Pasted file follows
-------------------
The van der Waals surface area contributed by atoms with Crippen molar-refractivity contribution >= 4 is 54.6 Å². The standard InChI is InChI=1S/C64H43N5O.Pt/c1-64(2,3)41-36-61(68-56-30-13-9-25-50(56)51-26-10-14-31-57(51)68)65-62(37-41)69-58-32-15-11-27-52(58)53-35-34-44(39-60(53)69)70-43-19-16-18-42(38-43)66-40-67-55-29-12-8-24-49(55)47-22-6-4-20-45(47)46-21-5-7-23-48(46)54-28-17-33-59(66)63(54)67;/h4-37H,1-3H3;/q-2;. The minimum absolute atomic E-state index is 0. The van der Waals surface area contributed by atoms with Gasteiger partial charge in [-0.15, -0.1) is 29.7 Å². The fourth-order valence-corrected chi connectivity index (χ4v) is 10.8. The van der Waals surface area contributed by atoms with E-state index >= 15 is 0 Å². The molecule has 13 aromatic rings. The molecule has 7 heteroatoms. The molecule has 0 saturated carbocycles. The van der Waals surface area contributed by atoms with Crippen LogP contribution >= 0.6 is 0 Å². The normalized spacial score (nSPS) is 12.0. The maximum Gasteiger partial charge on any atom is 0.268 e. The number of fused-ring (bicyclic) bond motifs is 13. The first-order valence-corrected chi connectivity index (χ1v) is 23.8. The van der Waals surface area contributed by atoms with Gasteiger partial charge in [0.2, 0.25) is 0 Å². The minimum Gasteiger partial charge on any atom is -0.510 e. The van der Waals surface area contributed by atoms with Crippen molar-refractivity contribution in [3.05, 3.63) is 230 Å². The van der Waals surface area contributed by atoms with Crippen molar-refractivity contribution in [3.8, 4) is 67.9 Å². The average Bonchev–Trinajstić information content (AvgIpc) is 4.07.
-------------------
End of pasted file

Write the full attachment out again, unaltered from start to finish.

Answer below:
The van der Waals surface area contributed by atoms with Crippen molar-refractivity contribution >= 4 is 54.6 Å². The standard InChI is InChI=1S/C64H43N5O.Pt/c1-64(2,3)41-36-61(68-56-30-13-9-25-50(56)51-26-10-14-31-57(51)68)65-62(37-41)69-58-32-15-11-27-52(58)53-35-34-44(39-60(53)69)70-43-19-16-18-42(38-43)66-40-67-55-29-12-8-24-49(55)47-22-6-4-20-45(47)46-21-5-7-23-48(46)54-28-17-33-59(66)63(54)67;/h4-37H,1-3H3;/q-2;. The minimum absolute atomic E-state index is 0. The van der Waals surface area contributed by atoms with Gasteiger partial charge in [-0.15, -0.1) is 29.7 Å². The fourth-order valence-corrected chi connectivity index (χ4v) is 10.8. The van der Waals surface area contributed by atoms with E-state index >= 15 is 0 Å². The molecule has 13 aromatic rings. The molecule has 7 heteroatoms. The molecule has 0 saturated carbocycles. The van der Waals surface area contributed by atoms with Crippen LogP contribution >= 0.6 is 0 Å². The normalized spacial score (nSPS) is 12.0. The maximum Gasteiger partial charge on any atom is 0.268 e. The number of fused-ring (bicyclic) bond motifs is 13. The first-order valence-corrected chi connectivity index (χ1v) is 23.8. The van der Waals surface area contributed by atoms with Gasteiger partial charge in [0.2, 0.25) is 0 Å². The minimum Gasteiger partial charge on any atom is -0.510 e. The van der Waals surface area contributed by atoms with Crippen molar-refractivity contribution in [3.05, 3.63) is 230 Å². The van der Waals surface area contributed by atoms with Crippen molar-refractivity contribution in [3.8, 4) is 67.9 Å². The average Bonchev–Trinajstić information content (AvgIpc) is 4.07.